Written by the TreasureGuide for the exclusive use of treasurebeachesreport.blogspot.com.
|One Picture of An Old Key Found on the Internet.|
I lost the link to this particular one.
Here is one nice web site that I found where you can see a variety of nice old keys from previous centuries (16th - 19th century, English).
So far I haven't found anything that would help determine the age of the key that I posted yesterday. It looks fairly typical of keys that you might find from previous centuries, including the 18th century.
Nor have I found anything that would help distinguish keys from different countries.
I have not yet seen a key with a similar odd-shaped tooth, although I've looked through quite a variety. Notice the more typical tooth on the key shown in the picture above.
Here is the other side of Fred's key that I posted yesterday.
|Additional View of Fred's Key.|
Photo by Fred B.
Keys are certainly nice collectibles.
You might find this history of locks interesting. It has some interesting facts and pictures.
And here is one paragraph from that web site that I thought was particularly interesting.
As a child, Charles Courtney was intrigued with everything mechanical that he could fix or take apart. He was especially fascinated with locks, and so began his lifelong career as a lock expert. However, he had resolved to become a diver and do all the things his great, great uncle, Jules Verne, a novelist, had described in his famous book,Twenty Thousand Leagues Under The Sea. Years later, Charles Courtney realized his dream. Because of his talent for picking locks, he was hired as a diver to open safes on sunken ships. He was the first to do a locksmithing job 400 feet under water, and he recovered many millions of dollars for the salvage companies. Charles Courtney achieved international fame as a Master Locksmith, also known as a collector of antique locks, many of them now a part of the Schlage collection.
In 2013 Blue Water Ventures became a publicly traded company (stock symbol BWVI). It seems the last trade showed that it was trading for $.85 per share.
The next time you are in the keys, you might want to stop at 82990 Overseas Highway in Tavernier FL to see The History of Diving Museum.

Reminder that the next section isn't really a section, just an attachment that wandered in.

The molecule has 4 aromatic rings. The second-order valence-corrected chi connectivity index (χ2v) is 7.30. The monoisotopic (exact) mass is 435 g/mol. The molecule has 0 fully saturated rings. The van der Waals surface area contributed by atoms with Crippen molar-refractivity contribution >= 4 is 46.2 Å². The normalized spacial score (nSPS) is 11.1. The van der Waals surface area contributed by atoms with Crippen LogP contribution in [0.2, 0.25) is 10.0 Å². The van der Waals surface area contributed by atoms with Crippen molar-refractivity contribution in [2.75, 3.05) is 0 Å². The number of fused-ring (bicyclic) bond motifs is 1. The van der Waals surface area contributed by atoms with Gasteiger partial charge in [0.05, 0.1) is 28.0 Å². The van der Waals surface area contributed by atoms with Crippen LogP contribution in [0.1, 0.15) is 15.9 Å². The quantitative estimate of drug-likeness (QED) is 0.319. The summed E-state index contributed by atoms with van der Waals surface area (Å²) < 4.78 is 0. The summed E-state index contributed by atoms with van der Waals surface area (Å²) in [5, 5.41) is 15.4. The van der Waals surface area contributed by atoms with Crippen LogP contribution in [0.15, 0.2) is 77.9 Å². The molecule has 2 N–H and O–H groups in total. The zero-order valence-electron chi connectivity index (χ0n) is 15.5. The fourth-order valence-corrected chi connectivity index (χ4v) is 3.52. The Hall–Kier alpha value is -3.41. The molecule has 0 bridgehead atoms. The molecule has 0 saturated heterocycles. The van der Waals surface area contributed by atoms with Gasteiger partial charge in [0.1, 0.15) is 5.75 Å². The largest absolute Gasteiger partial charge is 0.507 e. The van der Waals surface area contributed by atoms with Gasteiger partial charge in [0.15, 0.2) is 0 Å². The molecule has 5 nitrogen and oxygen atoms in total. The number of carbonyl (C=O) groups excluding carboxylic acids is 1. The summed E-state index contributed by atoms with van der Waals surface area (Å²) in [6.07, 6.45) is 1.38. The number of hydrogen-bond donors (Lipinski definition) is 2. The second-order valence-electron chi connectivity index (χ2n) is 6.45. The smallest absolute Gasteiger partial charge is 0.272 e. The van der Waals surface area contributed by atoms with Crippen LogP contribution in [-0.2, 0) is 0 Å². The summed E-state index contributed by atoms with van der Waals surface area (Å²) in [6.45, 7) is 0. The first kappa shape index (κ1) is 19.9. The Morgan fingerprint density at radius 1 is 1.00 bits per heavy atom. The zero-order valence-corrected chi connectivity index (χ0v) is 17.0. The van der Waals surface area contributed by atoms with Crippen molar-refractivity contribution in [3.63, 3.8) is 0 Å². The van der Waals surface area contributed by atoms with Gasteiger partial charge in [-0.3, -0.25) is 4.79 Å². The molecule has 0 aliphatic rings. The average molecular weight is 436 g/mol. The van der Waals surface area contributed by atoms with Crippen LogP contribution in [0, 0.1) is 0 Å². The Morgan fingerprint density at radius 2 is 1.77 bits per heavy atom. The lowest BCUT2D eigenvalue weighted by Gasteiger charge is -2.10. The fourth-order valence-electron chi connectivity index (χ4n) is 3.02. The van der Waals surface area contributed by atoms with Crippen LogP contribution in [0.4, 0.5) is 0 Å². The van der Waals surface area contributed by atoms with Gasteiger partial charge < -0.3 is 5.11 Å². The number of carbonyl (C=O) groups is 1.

The Sons of the American Revolution, between about 11:30 and noon on Memorial Day, at the Port St. Lucie Veterans Memorial Park, will dedicate a monument to those who fought during the American War for Independence.
Stop by and see the dedication and take a look at the monument.
One thing that might improve your success is an understanding of human nature. You don't have to be a psychologist. Just observe.
As I mentioned yesterday, I was recently talking to some elderly folk from up north. I mentioned a specific bridge where us kids always took at least a brief pause on their walk to and from school to look down from the bridge, and the boys always threw a few stones. The person I was talking to from an earlier generation mentioned that they did the same.
Of course they did. What kid wouldn't stop to look down from a bridge whenever they had the opportunity, and what boy wouldn't throw a stone or two? The same thing would have occurred as long as the bridge was there.
There isn't any particular value in knowing that kids stop at bridges and throw stones, but there is more to it than that. People today are often drawn to the same spots as the Native Americans and others of previous centuries. People seek out and like the same things - generation after generation.
A tall hill that provides a unique view is always nice. A cool fresh water spring is always refreshing. That is the same today as it was centuries ago.
If you have just a little understanding of human nature, you can often tell where people collected and participated in different activities simply by looking at the landscape.
Of course the landscape can change over time either as the result of nature or human activity.
Winding creeks in flat valleys tend to become more winding, eventually producing ox bows, for example.
Small static ponds often become filled by weeds over time, and can eventually disappear.
Add that type of knowledge to your knowledge of human nature and you will be more successful in finding old places to detect.
On the Treasure Coast we still have something close to a 2 - 3 foot surf, decreasing just a little by Friday. The good thing is that the low tides are going down a little more now.